By Bob Hicks
One of the odd things about fame and notoriety is that they freeze people in time, to those moments or years when they were outsized public figures, no matter that they might have eaten breakfast and traveled and read books and made love and voted in the local county commission race and helped fix Thanksgiving dinner with their children for many years afterwards in a state of semi-obscurity. It’s the story Billy Wilder was getting at in Sunset Boulevard, I suppose, although he was more concerned with Norma Desmond’s unhinged inability to deal with her loss of celebrity than in the public’s collective amnesia about her.
The other day my friend John, who’d just been in Kentucky, excitedly showed me a snapshot he’d taken of an oil painting he’d discovered on a distillery wall. It was a Thomas Hart Benton, and a good one, which Benton had painted for the distiller in the early 1950s, a couple of decades after the artist’s brawny regionalist images had set him firmly in the public mind as a sort of Grant Wood with muscles. We were surprised that he’d created such a good and representative piece so late in life — or so we thought, until we looked it up and discovered Benton had lived until 1975, well into the Age of Aquarius. It wasn’t his fault that art and audiences had moved on to other things: He was fixed in our minds as a highly talented 1930s American regionalist.
Then, last night, I discovered while looking through ArtDaily.org that Jack Levine, one of my favorite American painters, had died on Monday at age 95. Here‘s the ArtDaily link, which pairs the Associated Press obituary by Karen Matthews with a good color reproduction of Levine’s wonderful 1946 painting of post-war avarice, Welcome Home. And here is William Grimes’s very good obituary from the New York Times.
Again, I was surprised, because I’d had no idea Levine was still alive. He seemed a figure from an earlier time, a social realist with a strong satiric bent, one of those admirable 1930s and 1940s characters who believed that art had a crucial and very public role to play in the great brawling melodrama of American democracy. Ben Shahn was another.
As it happens, the Portland Art Museum owns a very good early Levine, 1938’s Street Scene #2, a painting I’ve spent a considerable amount of time contemplating during many visits over many years. It’s a scene at a New York City bar and grill, a captured moment that mixes sophistication and pleasure with a lurking uneasiness, a sense that whatever might have been achieved by these three knowing figures in the painting must be measured against an undercurrent of corruption and the possibility of violence, either first-hand or at a bought-and-paid-for businessman’s remove. What price the comforts of civilization? The painting is a temptation and a cautionary tale. More than that, it’s a tremendous, bravura example of painterly swagger and skill.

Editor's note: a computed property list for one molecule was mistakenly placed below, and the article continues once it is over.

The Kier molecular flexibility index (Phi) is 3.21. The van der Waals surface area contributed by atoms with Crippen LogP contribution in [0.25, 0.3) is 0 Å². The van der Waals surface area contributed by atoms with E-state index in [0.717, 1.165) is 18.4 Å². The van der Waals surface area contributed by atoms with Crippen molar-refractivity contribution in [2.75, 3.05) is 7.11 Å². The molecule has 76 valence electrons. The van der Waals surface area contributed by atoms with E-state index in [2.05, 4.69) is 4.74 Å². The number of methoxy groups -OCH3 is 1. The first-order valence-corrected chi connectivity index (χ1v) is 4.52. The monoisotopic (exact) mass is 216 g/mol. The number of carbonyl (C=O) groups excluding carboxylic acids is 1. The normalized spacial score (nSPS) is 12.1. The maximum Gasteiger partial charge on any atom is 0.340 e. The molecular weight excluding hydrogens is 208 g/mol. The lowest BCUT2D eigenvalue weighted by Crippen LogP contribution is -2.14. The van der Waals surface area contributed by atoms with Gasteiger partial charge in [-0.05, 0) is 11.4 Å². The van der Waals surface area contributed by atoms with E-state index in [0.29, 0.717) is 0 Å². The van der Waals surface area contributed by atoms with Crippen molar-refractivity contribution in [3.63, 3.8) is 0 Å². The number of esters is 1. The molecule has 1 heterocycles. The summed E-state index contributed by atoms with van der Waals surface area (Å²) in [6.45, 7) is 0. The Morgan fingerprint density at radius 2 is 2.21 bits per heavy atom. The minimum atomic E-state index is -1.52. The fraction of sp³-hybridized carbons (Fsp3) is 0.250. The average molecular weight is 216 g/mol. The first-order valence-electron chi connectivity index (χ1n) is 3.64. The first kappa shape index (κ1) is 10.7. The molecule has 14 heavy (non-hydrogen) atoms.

As Prudence Roberts points out in her brief essay on the painting in the 1996 book Portland Art Museum: Selected Works, Street Scene #2 was included in Levine’s first gallery exhibition, at New York’s Downtown Gallery in 1939. He was 24 years old.
If Levine seemed to lose steam and notice as time wore on, it was partly the fault of his own stubbornness (or fierce consistency, depending on how you look at it). When he returned from World War II he discovered a radically different art world from the one he had left, and he was not amused. Grimes, in his obituary, notes that Levine referred to the ascendant abstract expressionists as “space cadets,” and quotes him on what he thought of the art that followed: “I am alienated from all these movements. They offer me nothing. I think of myself as a dramatist. I look for a dramatic situation, which may or may not reflect some current political social response.”
Grimes, Roberts, and Matthews all quote Levine’s summation of his own work and, in a way, his own life. “I am primarily concerned with the condition of man,” Levine said. “The satirical direction I have chosen is an indication of my disappointment in man, which is the opposite way of saying that I have high expectations for the human race.”
That’s about as good a definition of satire as you’ll ever run across. Without those high expectations, he’d be nothing but a cynic.
ILLUSTRATION: Jack Levine, “Street Scene #2,” oil on masonite, 27 x 37.5 inches, 1938. Helen Thurston Ayer Fund, 43.5/Portland Art Museum.